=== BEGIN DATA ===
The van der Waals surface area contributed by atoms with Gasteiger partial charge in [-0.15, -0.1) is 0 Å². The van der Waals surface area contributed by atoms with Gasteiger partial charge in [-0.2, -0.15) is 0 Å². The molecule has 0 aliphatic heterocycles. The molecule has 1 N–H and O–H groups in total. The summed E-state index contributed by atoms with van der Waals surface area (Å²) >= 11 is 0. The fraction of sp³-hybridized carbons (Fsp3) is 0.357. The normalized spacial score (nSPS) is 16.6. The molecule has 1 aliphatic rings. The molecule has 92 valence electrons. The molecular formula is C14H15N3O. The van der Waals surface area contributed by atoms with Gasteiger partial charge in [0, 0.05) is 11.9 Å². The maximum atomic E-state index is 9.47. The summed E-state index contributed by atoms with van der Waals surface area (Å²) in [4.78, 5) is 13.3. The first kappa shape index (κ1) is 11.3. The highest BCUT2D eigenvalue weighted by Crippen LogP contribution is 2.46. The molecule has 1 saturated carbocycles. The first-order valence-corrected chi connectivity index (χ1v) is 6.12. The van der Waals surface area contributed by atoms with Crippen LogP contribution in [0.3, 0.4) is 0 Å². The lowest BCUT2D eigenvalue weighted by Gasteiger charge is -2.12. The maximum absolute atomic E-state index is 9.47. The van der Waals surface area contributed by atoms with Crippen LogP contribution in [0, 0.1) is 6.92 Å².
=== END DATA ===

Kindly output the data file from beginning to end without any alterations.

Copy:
The van der Waals surface area contributed by atoms with Gasteiger partial charge in [-0.15, -0.1) is 0 Å². The van der Waals surface area contributed by atoms with Gasteiger partial charge in [-0.2, -0.15) is 0 Å². The molecule has 0 aliphatic heterocycles. The molecule has 1 N–H and O–H groups in total. The summed E-state index contributed by atoms with van der Waals surface area (Å²) >= 11 is 0. The fraction of sp³-hybridized carbons (Fsp3) is 0.357. The normalized spacial score (nSPS) is 16.6. The molecule has 1 aliphatic rings. The molecule has 92 valence electrons. The molecular formula is C14H15N3O. The van der Waals surface area contributed by atoms with Gasteiger partial charge in [0, 0.05) is 11.9 Å². The maximum atomic E-state index is 9.47. The summed E-state index contributed by atoms with van der Waals surface area (Å²) in [4.78, 5) is 13.3. The first kappa shape index (κ1) is 11.3. The highest BCUT2D eigenvalue weighted by Crippen LogP contribution is 2.46. The molecule has 1 saturated carbocycles. The first-order valence-corrected chi connectivity index (χ1v) is 6.12. The van der Waals surface area contributed by atoms with Crippen LogP contribution in [0.3, 0.4) is 0 Å². The lowest BCUT2D eigenvalue weighted by Gasteiger charge is -2.12. The maximum absolute atomic E-state index is 9.47. The van der Waals surface area contributed by atoms with Crippen LogP contribution in [0, 0.1) is 6.92 Å².